The shutting down of the economy has also affected education. Many schools in the U.S. and in other countries were forced to close, and classes moved online. Many classes taught in these public schools weren’t quite designed to be held online. As a result of this, it became much harder for students to learn material without face-to-face communication. Some students report that they have not learned anything new in that period of time, leaving a gap in education that will be hard to make up for.

Furthermore, some education systems in developing countries are already struggling enough to provide a quality education for their students. The closing of their schools does not make matters better, as the technology that more developed countries use for remote instruction may not be readily available to less-developed countries. This makes it harder for them to educate students.

Although COVID-19 restrictions promote social distancing, many people who have been negatively affected by the shutdown have gathered to protest these restrictions, which may quicken the spread of the virus. Tighter restrictions during a second wave may only increase the desire to protest.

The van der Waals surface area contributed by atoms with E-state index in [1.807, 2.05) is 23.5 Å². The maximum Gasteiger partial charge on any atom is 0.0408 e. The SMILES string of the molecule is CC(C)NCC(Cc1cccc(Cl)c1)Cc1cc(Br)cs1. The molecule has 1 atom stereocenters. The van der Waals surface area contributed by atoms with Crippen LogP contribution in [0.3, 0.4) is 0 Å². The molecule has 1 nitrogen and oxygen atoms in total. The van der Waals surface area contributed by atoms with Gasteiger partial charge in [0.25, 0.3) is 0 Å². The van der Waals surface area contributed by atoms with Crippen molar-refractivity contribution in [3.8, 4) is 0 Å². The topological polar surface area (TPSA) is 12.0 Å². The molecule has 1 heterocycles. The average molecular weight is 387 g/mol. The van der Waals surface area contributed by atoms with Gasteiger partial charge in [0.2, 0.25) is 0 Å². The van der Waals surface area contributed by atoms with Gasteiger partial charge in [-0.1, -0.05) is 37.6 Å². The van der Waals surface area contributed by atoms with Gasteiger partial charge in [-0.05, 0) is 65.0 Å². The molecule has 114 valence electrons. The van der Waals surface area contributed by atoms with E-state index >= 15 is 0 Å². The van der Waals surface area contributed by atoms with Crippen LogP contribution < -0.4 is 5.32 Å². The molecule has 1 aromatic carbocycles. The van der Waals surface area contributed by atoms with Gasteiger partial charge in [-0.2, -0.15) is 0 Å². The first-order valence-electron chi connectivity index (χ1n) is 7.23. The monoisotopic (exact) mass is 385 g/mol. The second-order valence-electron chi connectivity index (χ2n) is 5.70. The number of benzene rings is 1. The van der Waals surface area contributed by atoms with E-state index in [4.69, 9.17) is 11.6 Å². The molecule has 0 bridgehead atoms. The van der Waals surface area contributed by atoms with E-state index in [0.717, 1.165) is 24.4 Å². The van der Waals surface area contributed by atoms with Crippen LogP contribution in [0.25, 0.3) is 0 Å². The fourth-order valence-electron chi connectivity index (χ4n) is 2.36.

Even with its intention of saving lives, an economic shutdown clearly comes with many problems.

Lives And Livelihoods Are Equally Important

There has been an ongoing debate on whether or not we should direct our focus on saving lives from the pandemic, or save livelihoods among the slowing economy. We should be focusing on saving both, as both are similarly important. Why? Because both come down to the same thing: lives. In our economy, the necessities that we need to survive have to be paid for. Livelihoods bring in the money that we need to pay for those necessities. Without livelihoods, we wouldn’t have as much money to pay for the necessities that we need to survive, and our lives would then be at risk; just like lives are currently at risk due to the pandemic.

While lives are lost due to the growing pandemic, lives are also lost due to the effects of the slowing economy, due to rising suicide rates and increasing hunger and poverty in many countries. A worker in New Delhi, India, who has been affected by the economic crisis and is unable to afford food, states that, “Instead of coronavirus, the hunger will kill us”. The effects of the economic shutdown can clearly pose a threat to life.